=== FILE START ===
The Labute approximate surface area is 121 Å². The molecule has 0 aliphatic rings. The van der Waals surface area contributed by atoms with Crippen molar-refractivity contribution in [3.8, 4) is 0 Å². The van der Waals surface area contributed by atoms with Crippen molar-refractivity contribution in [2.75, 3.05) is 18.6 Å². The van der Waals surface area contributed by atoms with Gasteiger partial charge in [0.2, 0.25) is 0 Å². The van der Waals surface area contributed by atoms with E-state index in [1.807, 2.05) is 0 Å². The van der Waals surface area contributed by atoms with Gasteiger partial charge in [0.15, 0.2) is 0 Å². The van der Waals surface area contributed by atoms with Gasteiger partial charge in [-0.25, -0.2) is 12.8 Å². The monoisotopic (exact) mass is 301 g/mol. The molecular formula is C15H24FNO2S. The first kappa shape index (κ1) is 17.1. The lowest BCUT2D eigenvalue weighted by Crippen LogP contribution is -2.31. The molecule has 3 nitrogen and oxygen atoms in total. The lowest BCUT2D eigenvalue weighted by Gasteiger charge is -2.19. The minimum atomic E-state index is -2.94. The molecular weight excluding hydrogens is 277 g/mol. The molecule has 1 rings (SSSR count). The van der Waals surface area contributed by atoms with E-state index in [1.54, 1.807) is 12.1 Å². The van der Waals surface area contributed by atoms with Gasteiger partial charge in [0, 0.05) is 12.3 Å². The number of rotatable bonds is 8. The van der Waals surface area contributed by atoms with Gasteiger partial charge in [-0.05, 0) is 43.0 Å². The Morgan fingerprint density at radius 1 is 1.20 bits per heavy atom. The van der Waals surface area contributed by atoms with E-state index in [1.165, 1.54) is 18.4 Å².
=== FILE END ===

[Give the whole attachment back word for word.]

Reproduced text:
The Labute approximate surface area is 121 Å². The molecule has 0 aliphatic rings. The van der Waals surface area contributed by atoms with Crippen molar-refractivity contribution in [3.8, 4) is 0 Å². The van der Waals surface area contributed by atoms with Crippen molar-refractivity contribution in [2.75, 3.05) is 18.6 Å². The van der Waals surface area contributed by atoms with Gasteiger partial charge in [0.2, 0.25) is 0 Å². The van der Waals surface area contributed by atoms with E-state index in [1.807, 2.05) is 0 Å². The van der Waals surface area contributed by atoms with Gasteiger partial charge in [0.15, 0.2) is 0 Å². The van der Waals surface area contributed by atoms with Gasteiger partial charge in [-0.25, -0.2) is 12.8 Å². The monoisotopic (exact) mass is 301 g/mol. The molecular formula is C15H24FNO2S. The first kappa shape index (κ1) is 17.1. The lowest BCUT2D eigenvalue weighted by Crippen LogP contribution is -2.31. The molecule has 3 nitrogen and oxygen atoms in total. The lowest BCUT2D eigenvalue weighted by Gasteiger charge is -2.19. The minimum atomic E-state index is -2.94. The molecular weight excluding hydrogens is 277 g/mol. The molecule has 1 rings (SSSR count). The van der Waals surface area contributed by atoms with E-state index in [1.54, 1.807) is 12.1 Å². The van der Waals surface area contributed by atoms with Gasteiger partial charge in [0, 0.05) is 12.3 Å². The number of rotatable bonds is 8. The van der Waals surface area contributed by atoms with Gasteiger partial charge in [-0.05, 0) is 43.0 Å². The Morgan fingerprint density at radius 1 is 1.20 bits per heavy atom. The van der Waals surface area contributed by atoms with E-state index in [1.165, 1.54) is 18.4 Å².